A lot is going on with Adam Krajnak (Tomáš Maštalír), the head of both his household and a gang of organized cigarette smugglers. His oldest daughter, Lucia (Kristiná Konátová), is about to marry a clueless petty thief (Oleksandr Piskunov) he doesn’t care for. His Ukrainian partner (Eugen Libezňuk) is going weird, possibly on the verge of going rogue.

Then there’s ruthless Ukrainian gangster Krull (Stanislav Boklan), who’s co-opted Adam’s crew for a new product, meth. Adam wants no part of it. Things are heating up to a show down that crooked police chief Peter Bernard (Andy Hryc) facilitates. It all comes to a head during Lucia’s engagement party.

With far and few still moments, The Line grows increasingly complicated as its story progresses. This is a quick and constant thriller loaded with curve balls. A scene where the police raid Afghans illegally crossing the “green border,” a wooded area, is a standout. So are a few at a ravine where Krull dumps bodies; Martin Ziaran’s underwater shots are beautifully eerie.

With Emília Vášáryová, Géza Benkõ, Zuzana Fialová, Filip Kankovský, Milan Mikulcík, Veronika Strapková, Rimma Zyubina

Production: Wandal Production, Garnet International Media Group

Distribution: RTVS

Screening introduced by and followed by a live Q and A with Andy Hryc

108 minutes
Not rated

(AMC River East) B+

Chicago International Film Festival

http://www.ciara.sk/en/

Foxy Brown

(USA 1974)

“That’s my sister, baby. And she’s a whole lot of woman.”

— Link

 

“Death is too easy for you, bitch. I want you to suffer.”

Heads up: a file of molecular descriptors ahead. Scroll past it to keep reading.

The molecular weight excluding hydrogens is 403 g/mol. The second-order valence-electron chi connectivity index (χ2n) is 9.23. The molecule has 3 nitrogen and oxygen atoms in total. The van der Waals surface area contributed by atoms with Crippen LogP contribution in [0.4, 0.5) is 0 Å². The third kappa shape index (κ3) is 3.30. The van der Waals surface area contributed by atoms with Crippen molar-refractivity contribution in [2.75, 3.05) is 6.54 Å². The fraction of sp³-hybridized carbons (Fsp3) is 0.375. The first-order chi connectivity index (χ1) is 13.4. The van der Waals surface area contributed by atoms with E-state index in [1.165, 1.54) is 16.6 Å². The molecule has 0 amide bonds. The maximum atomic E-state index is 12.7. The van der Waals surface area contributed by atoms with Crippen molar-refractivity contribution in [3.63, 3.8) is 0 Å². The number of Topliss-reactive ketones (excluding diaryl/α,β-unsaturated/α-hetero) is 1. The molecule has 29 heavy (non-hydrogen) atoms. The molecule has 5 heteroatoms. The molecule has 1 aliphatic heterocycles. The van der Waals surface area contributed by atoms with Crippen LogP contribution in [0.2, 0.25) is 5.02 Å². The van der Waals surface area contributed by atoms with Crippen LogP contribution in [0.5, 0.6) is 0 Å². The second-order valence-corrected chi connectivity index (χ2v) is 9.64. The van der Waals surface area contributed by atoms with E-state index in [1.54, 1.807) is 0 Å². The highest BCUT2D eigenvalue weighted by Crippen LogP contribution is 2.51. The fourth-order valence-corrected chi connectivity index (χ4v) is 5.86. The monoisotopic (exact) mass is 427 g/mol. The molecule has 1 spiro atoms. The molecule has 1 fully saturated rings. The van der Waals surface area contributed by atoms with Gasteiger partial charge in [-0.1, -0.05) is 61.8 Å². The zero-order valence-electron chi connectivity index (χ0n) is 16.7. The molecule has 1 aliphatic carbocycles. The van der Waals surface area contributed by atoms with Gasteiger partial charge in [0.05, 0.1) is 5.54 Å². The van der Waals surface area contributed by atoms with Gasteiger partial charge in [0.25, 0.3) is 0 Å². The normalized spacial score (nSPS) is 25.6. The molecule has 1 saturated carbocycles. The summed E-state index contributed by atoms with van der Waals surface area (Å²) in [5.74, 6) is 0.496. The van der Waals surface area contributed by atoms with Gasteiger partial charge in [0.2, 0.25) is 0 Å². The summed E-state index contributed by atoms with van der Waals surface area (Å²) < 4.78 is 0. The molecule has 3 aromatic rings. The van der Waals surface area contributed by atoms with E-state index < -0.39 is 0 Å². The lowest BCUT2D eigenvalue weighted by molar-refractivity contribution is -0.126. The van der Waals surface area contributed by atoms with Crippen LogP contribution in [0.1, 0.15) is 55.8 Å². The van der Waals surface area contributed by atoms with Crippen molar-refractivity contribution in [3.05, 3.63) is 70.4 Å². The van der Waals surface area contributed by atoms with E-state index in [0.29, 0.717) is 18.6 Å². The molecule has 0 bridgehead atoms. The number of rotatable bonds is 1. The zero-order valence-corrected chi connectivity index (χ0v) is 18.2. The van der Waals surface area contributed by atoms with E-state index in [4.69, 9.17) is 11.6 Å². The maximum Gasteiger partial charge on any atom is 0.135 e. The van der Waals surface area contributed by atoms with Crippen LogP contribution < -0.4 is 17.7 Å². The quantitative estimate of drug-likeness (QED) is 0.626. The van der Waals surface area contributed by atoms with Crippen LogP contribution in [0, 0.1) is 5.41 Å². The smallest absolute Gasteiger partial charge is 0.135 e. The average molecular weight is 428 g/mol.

— Foxy

To use a term straight from Willie Hutch’s theme song, director/screenwriter Jack Hill’s Foxy Brown is superbad. It’s definitely not something to see for technical or artistic excellence, but it’s cool nonetheless. A sort of reworking of Coffey, it’s a sexy vigilante revenge tale that doesn’t take itself too seriously.

Pam Grier is Foxy Brown, a bodacious woman on a mission to track down the goons who shot and killed her boyfriend (Terry Carter), a government agent who just had plastic surgery to change his identity, right outside her door. Obviously, this is the work of a Los Angeles drug ring.

Foxy quickly figures out who the rat is: her own brother, Link (Antonio Fargas). He identifies her boyfriend’s killers as affiliates of a “modeling agency.” The agency is run by fixers Miss Kathryn Wall (Kathryn Loder) and Steve Elias (Peter Brown). Their clients are crooked high profile men of the law like judges and politicians who trade favors for girls.

Posing as a prostitute, Foxy gets inside the operation and does some major damage. It gets her in serious hot water when she’s exposed, bringing her into the center of a lesbian bar brawl and then onto a coke ranch as a junky sex slave. Fortunately, she’s tough and resourceful. No one gets the best of Foxy.

Built on sex parties, chase scenes, shoot outs, and boobs, the plot is structured like a sitcom, and it’s about as complicated and predictable. Naturally, Foxy gets what she wants in the end. Except for the very cool opening titles, there are no effects to speak of. The acting is average at best. However, the action is surprisingly steady, leaving very few dull spots. Plus, there’s real sas here, mostly from Grier, that keeps the whole thing interesting.